Guadalajara, Mexico — Glen Chadwick’s remarkable season for Team Type 1 continues this week in Mexico.
The New Zealand Olympian is the race leader through the first three stages of the Vuelta Mexico, an eight-stage, 749-mile (1,206 km) international stage race.
It is the latest accomplishment for the 31-year-old who was near death in February after doctors discovered he had the Epstein-Barr virus in his spine. The virus causes mononucleosis and Chadwick apparently had been showing effects of the disease since last December without knowing it.
“This more than makes up for everything that Chady and his family have had to go through this year,” Team Type 1 Sport Director Ed Beamon said.
Chadwick scored a second place finish on the opening stage of the race on Saturday. After being part of a five-man breakaway for about 93 miles, Chadwick could not reel in Juan Manuel Sandoval (Team Mexico), who soloed off late in the 98-mile (159 km) race to take the victory.
But Chadwick moved into the overall lead following Sunday’s 118-mile (190 km) race from San Luis Potos to Leon – a stage in which fellow Team Type 1 teammate Moises Aldape infiltrated a six-man breakaway that eventually gained more than six minutes’ lead. The Mexican’s group was caught before the race reached his hometown, but the chasing efforts to catch Aldape had devastated Sandoval’s team and Chadwick pulled on the race leader’s yellow jersey.
On Monday, Team Type 1 capably defended the lead on a rain-soaked, 149-mile (240 km) stage from Leon to Guadalajara.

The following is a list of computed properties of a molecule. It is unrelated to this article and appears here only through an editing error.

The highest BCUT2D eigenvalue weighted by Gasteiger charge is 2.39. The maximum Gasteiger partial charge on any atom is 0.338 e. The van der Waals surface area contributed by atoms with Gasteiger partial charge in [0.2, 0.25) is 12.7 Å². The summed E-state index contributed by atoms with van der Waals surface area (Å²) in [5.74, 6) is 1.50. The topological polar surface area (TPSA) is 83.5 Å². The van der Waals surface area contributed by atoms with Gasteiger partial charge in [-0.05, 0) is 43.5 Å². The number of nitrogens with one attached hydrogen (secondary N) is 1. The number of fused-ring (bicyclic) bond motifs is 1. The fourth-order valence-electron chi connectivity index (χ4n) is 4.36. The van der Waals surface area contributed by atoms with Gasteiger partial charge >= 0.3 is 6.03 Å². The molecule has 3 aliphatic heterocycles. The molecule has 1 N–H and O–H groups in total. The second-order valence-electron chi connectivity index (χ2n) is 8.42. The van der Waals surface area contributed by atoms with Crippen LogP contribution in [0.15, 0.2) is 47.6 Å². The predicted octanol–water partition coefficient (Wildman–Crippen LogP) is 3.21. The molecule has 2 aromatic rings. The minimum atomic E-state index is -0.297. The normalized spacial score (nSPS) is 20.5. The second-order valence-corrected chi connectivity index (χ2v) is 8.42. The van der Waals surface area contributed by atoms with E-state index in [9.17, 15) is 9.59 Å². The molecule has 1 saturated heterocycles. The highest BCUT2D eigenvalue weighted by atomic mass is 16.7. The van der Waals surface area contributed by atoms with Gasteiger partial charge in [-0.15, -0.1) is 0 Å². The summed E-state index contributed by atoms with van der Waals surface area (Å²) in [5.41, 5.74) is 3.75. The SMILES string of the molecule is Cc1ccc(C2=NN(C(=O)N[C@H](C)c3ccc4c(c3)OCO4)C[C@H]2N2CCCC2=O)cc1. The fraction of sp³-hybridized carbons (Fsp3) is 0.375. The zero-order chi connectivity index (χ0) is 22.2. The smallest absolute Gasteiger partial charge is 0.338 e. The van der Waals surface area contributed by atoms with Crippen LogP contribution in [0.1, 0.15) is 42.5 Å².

“It was basically downhill into the city – 50 miles an hour (80 kmh) on really bad city roads,” Beamon said. “I don’t think I have ever seen so many frightening crashes in a week, never mind in 10 kilometers.”
Unfortunately, Team Type 1’s Chris Jones got caught up in one of them, but was not seriously hurt. It was the second crash of the race for the American who finished eighth at the Greenville Hospital System USA Cycling Professional Road Race Championship last month.
“In Chris’s first crash on Sunday, Fabio (Calabria) was a stud bringing him back to the group with almost no caravan,” Beamon said. “It was serious pro riding and he and the rest of the guys all finished in the main bunch.”
Calabria, 21, is the only rider in the race with Type 1 diabetes.
Heading into Stage 4 on Tuesday, Chadwick leads Arquimedes Lam (Tecos) by two seconds. Diego Gallego (Burgos Monument) is third, six seconds behind.
Chadwick’s impressive season includes the overall title at the Tour of Arkansas, a third-place finish at the Larry H. Miller Tour of Utah in August (in addition to winning the King of the Mountains (KOM) classification in that race) and the KOM title at the Tour de Beauce in June